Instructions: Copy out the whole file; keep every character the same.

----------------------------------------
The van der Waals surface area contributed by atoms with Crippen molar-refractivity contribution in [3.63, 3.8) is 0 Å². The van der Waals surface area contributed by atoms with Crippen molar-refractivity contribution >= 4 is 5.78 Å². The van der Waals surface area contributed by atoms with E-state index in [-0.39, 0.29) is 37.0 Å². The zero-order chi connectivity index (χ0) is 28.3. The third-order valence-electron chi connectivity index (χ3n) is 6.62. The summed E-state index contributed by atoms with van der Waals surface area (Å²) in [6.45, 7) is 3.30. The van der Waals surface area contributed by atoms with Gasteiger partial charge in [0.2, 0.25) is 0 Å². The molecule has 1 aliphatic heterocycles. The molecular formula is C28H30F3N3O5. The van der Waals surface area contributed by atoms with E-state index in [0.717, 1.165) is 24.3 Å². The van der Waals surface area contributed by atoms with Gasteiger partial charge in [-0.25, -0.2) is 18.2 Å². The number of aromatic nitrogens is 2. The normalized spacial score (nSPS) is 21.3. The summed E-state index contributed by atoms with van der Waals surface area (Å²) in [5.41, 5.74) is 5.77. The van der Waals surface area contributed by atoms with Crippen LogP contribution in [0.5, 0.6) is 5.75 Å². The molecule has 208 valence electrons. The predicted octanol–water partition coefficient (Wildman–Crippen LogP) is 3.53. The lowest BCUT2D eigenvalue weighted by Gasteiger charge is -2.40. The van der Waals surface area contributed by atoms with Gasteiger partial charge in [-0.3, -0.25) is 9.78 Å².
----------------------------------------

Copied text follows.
The van der Waals surface area contributed by atoms with Crippen molar-refractivity contribution in [3.63, 3.8) is 0 Å². The van der Waals surface area contributed by atoms with Crippen molar-refractivity contribution >= 4 is 5.78 Å². The van der Waals surface area contributed by atoms with E-state index in [-0.39, 0.29) is 37.0 Å². The zero-order chi connectivity index (χ0) is 28.3. The third-order valence-electron chi connectivity index (χ3n) is 6.62. The summed E-state index contributed by atoms with van der Waals surface area (Å²) in [6.45, 7) is 3.30. The van der Waals surface area contributed by atoms with Gasteiger partial charge in [0.2, 0.25) is 0 Å². The molecule has 1 aliphatic heterocycles. The molecular formula is C28H30F3N3O5. The van der Waals surface area contributed by atoms with E-state index in [0.717, 1.165) is 24.3 Å². The van der Waals surface area contributed by atoms with Gasteiger partial charge in [-0.25, -0.2) is 18.2 Å². The number of aromatic nitrogens is 2. The normalized spacial score (nSPS) is 21.3. The summed E-state index contributed by atoms with van der Waals surface area (Å²) in [5.41, 5.74) is 5.77. The van der Waals surface area contributed by atoms with Crippen LogP contribution in [0.5, 0.6) is 5.75 Å². The molecule has 208 valence electrons. The predicted octanol–water partition coefficient (Wildman–Crippen LogP) is 3.53. The lowest BCUT2D eigenvalue weighted by Gasteiger charge is -2.40. The van der Waals surface area contributed by atoms with Gasteiger partial charge in [-0.3, -0.25) is 9.78 Å².